The House in the US state of Minnesota passed a bill to legalise equal marriage on Thursday, with a clear majority in favour.

The final vote was 75 to 59, following a two-hour debate around the issue. It will now move to the Senate, which will take up the issue on Monday.

Advocates of the measure have voiced hopes that the state will become the twelfth in the US to legally recognise same-sex marriage.

Leading up to the vote, thousands of supporters and opponents of equal marriage gathered outside the House. During the debate, opponents to the measure argued that it was “not the time” for the measure, but its proponents denied they were “destroying” marriage, and said they were to “uphold it for all”.

If it passes in the Senate on Monday, Democratic Governor Mark Dayton could sign it into law as early as next week, and same-sex weddings could begin to take place in August.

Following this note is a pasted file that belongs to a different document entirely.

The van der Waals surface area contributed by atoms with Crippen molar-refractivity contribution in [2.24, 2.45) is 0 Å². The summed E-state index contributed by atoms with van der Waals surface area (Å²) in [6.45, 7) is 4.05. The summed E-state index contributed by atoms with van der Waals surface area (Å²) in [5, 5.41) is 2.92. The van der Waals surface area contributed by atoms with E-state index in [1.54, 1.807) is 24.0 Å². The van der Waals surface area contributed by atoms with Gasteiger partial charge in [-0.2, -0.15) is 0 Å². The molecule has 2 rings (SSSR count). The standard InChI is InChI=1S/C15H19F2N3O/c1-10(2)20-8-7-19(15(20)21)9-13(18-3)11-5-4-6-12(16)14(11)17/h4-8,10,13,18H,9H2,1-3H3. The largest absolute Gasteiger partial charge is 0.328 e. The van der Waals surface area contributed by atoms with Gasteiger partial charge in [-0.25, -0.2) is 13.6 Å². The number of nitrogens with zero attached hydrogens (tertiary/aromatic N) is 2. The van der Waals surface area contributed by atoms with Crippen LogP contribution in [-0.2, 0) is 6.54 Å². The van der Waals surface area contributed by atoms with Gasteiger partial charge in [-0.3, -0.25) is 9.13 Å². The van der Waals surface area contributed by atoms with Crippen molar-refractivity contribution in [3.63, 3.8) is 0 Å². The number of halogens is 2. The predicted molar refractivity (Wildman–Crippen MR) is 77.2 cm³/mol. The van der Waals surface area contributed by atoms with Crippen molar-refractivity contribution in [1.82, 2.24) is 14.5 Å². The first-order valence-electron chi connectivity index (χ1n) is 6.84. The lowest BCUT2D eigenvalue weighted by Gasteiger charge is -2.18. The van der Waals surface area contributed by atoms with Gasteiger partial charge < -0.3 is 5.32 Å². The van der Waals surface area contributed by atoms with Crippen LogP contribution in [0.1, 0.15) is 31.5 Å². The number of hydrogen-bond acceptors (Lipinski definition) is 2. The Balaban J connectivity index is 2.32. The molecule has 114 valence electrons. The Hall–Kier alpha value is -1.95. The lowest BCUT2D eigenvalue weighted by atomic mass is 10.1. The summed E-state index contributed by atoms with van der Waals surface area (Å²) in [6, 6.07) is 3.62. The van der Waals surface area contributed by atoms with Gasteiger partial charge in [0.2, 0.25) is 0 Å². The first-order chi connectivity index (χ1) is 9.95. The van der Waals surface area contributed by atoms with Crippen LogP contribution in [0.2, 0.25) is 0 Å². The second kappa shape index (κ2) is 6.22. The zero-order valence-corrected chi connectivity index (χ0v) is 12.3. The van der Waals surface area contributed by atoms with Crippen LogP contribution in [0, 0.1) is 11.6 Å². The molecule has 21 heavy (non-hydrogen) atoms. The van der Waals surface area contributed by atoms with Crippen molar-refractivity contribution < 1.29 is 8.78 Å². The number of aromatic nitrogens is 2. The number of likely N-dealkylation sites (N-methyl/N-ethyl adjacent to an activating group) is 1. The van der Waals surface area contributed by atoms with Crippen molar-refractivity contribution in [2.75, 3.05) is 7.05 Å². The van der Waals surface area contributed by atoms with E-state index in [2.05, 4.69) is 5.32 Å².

Leaders in the Senate have also said they had gathered enough votes to pass the bill.

In November 2012, Minnesotan voters avoided a constitutional ban on marriage equality, and pro-equality campaigners have since stepped up efforts to push for equal marriage to be legalised. 

A group opposed to equal marriage in the state has pledged half a million dollars to defeat any Republican legislator voting to legalise marriage equality.

On 6 November, voters in Minnesota voted ‘no’ on Amendment 1, a constitutional amendment that would have defined marriage as being a union solely between a man and a woman.